The LEDs are significantly brighter than the old fluorescent lights. They also have several configurable settings to change the brightness, ambient light sensors, auto off functionality, and motion sensors. The last one is important because that is why I didn't wire them up to a switch, the lights turn on when motion is detected. Very useful for when you walk downstairs with a full laundry basket.

Thursday, December 29, 2016

Bedroom Update

Before moving in to the master bedroom I wanted to update it so we wouldn't have to move out of it again later. This meant updating the trim, doors, paint, and fixtures. I started by painting a corner of the room with some sample colors from Sherwin Williams.
Poised taupe and linen.
With the colors agreed upon I started to remove all of the moulding. This meant pulling the baseboard, shoe moulding, door trim, and window trim. We'll be putting up a new trim that will have a more detailed profile than the simple curved design that was installed. By removing the moulding before painting I won't have to be as precise when I cover the walls since the trim will cover and bad lines around the windows and doors and floor. We will be changing out the ceiling fan as well so I will be painting the ceiling later, too.
Bare window. 
Door trim gone, baseboard is next.
I just started removing moulding in a corner and worked my way around the room, working on the windows as I got to them. The work went quickly but now I'm left with a lot of trim full of nails that is stacked in the basement. I'll address that later since my workshop isn't put together yet and I will have to chop that debris up and bend in all the nails before discarding. I started putting up the trim I built from flat stock I picked up at Lowe's. Some 1x2 and 1x3 lumber is all it took.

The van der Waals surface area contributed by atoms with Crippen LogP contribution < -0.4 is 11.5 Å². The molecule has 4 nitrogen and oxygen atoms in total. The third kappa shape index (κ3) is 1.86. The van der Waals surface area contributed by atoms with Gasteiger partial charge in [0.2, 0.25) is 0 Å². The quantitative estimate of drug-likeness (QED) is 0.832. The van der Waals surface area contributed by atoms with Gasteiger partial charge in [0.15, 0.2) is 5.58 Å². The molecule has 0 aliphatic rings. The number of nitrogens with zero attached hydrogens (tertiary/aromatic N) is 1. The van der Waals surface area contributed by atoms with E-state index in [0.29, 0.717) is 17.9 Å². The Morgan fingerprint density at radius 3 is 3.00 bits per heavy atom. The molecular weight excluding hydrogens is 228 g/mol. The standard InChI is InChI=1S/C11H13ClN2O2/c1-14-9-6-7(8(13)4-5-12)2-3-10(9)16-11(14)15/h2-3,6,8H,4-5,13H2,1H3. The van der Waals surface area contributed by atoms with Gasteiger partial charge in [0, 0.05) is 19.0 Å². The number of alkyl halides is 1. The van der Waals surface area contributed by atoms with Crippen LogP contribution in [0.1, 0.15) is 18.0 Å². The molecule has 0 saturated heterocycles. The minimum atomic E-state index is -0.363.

Removed moulding.
New moulding style.
The new moulding is a craftsman style and will be painted white when it is all installed. I also caulked any gaps and where the moulding met the wall giving a nice clean finish.
Painted and caulked.
As part of this update I also changed all of the almond colored outlets and switches to white which helps clean up the look of the room and makes it all match. The doors are still the hollow core oak but will be replaced with white three panel doors in the future. Despite the darker accent wall, the overall look is much brighter than it was before we moved in. The refinished floors certain help and are a welcome change from the dark maroon carpets that were there.

Proper Poopers

One of the things that has bothered me since we got the house has been the very old toilets that don't quite flush right. They are also quite low for someone of my height so I wanted to upgrade them. The one in the lower bath also had a crack in the wooden seat and this finally gave way during our holiday party. The seat split totally in half and I decided it was time to just swap out both commodes. The downstairs bath was much easier than the upstairs and you'll see why below. But let's start with the simpler replacement first. It starts by turning of the supply and draining the tank and bowl then removing the supply connection and closet bolts holding the bowl to the floor.